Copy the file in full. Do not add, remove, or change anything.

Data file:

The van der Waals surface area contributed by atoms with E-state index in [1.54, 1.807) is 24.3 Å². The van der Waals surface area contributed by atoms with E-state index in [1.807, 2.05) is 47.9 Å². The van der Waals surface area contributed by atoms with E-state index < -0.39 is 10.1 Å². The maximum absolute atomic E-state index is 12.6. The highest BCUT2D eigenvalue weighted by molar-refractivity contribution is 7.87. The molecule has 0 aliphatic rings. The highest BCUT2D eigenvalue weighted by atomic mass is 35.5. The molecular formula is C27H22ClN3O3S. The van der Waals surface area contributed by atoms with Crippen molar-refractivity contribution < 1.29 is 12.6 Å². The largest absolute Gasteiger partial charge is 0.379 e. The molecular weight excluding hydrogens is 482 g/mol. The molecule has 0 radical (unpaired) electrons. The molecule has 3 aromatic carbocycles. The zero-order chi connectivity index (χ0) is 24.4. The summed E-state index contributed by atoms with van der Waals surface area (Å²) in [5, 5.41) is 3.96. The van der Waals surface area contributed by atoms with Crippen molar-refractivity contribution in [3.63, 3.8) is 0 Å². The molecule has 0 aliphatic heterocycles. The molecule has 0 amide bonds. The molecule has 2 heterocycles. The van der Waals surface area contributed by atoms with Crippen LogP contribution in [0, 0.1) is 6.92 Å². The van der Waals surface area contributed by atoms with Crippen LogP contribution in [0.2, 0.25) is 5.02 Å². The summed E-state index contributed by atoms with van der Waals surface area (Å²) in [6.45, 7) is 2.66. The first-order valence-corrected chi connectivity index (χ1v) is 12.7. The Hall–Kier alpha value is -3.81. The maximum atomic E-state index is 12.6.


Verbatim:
The van der Waals surface area contributed by atoms with E-state index in [1.54, 1.807) is 24.3 Å². The van der Waals surface area contributed by atoms with E-state index in [1.807, 2.05) is 47.9 Å². The van der Waals surface area contributed by atoms with E-state index < -0.39 is 10.1 Å². The maximum absolute atomic E-state index is 12.6. The highest BCUT2D eigenvalue weighted by molar-refractivity contribution is 7.87. The molecule has 0 aliphatic rings. The highest BCUT2D eigenvalue weighted by atomic mass is 35.5. The molecular formula is C27H22ClN3O3S. The van der Waals surface area contributed by atoms with Crippen molar-refractivity contribution < 1.29 is 12.6 Å². The largest absolute Gasteiger partial charge is 0.379 e. The molecular weight excluding hydrogens is 482 g/mol. The molecule has 0 radical (unpaired) electrons. The molecule has 3 aromatic carbocycles. The zero-order chi connectivity index (χ0) is 24.4. The summed E-state index contributed by atoms with van der Waals surface area (Å²) in [5, 5.41) is 3.96. The van der Waals surface area contributed by atoms with Crippen molar-refractivity contribution in [3.63, 3.8) is 0 Å². The molecule has 0 aliphatic heterocycles. The molecule has 0 amide bonds. The molecule has 2 heterocycles. The van der Waals surface area contributed by atoms with Crippen LogP contribution in [0, 0.1) is 6.92 Å². The van der Waals surface area contributed by atoms with Crippen LogP contribution in [0.2, 0.25) is 5.02 Å². The summed E-state index contributed by atoms with van der Waals surface area (Å²) in [6.45, 7) is 2.66. The first-order valence-corrected chi connectivity index (χ1v) is 12.7. The Hall–Kier alpha value is -3.81. The maximum atomic E-state index is 12.6.